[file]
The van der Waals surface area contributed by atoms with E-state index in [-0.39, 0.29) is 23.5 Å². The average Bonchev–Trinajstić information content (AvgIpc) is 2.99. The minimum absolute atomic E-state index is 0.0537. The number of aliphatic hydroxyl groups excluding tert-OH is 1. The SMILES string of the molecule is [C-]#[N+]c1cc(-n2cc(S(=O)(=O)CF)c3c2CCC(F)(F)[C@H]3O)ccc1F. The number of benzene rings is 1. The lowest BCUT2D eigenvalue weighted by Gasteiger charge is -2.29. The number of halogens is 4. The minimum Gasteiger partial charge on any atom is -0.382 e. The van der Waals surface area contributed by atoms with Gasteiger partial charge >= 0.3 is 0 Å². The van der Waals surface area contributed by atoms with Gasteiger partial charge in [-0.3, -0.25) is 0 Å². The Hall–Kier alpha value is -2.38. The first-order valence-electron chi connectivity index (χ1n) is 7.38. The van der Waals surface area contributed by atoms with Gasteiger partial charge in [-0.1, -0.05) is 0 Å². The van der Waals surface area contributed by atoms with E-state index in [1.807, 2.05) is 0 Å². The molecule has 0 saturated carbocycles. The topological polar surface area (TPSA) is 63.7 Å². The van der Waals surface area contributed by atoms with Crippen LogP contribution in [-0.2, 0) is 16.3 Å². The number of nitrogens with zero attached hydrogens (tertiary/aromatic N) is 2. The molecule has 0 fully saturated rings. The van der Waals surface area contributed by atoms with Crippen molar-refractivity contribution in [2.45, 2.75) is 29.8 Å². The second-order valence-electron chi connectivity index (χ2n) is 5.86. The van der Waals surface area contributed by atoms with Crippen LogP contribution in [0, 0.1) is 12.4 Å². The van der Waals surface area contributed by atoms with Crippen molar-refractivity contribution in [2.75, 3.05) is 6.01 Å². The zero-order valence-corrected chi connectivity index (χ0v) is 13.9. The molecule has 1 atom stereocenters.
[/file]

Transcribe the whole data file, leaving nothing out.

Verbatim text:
The van der Waals surface area contributed by atoms with E-state index in [-0.39, 0.29) is 23.5 Å². The average Bonchev–Trinajstić information content (AvgIpc) is 2.99. The minimum absolute atomic E-state index is 0.0537. The number of aliphatic hydroxyl groups excluding tert-OH is 1. The SMILES string of the molecule is [C-]#[N+]c1cc(-n2cc(S(=O)(=O)CF)c3c2CCC(F)(F)[C@H]3O)ccc1F. The number of benzene rings is 1. The lowest BCUT2D eigenvalue weighted by Gasteiger charge is -2.29. The number of halogens is 4. The minimum Gasteiger partial charge on any atom is -0.382 e. The van der Waals surface area contributed by atoms with Gasteiger partial charge >= 0.3 is 0 Å². The van der Waals surface area contributed by atoms with Gasteiger partial charge in [-0.3, -0.25) is 0 Å². The Hall–Kier alpha value is -2.38. The first-order valence-electron chi connectivity index (χ1n) is 7.38. The van der Waals surface area contributed by atoms with Gasteiger partial charge in [-0.1, -0.05) is 0 Å². The van der Waals surface area contributed by atoms with E-state index in [1.807, 2.05) is 0 Å². The molecule has 0 saturated carbocycles. The topological polar surface area (TPSA) is 63.7 Å². The van der Waals surface area contributed by atoms with Crippen LogP contribution in [-0.2, 0) is 16.3 Å². The number of nitrogens with zero attached hydrogens (tertiary/aromatic N) is 2. The molecule has 0 fully saturated rings. The van der Waals surface area contributed by atoms with Crippen molar-refractivity contribution in [2.45, 2.75) is 29.8 Å². The second-order valence-electron chi connectivity index (χ2n) is 5.86. The van der Waals surface area contributed by atoms with Crippen LogP contribution in [0, 0.1) is 12.4 Å². The van der Waals surface area contributed by atoms with Crippen molar-refractivity contribution in [2.75, 3.05) is 6.01 Å². The zero-order valence-corrected chi connectivity index (χ0v) is 13.9. The molecule has 1 atom stereocenters.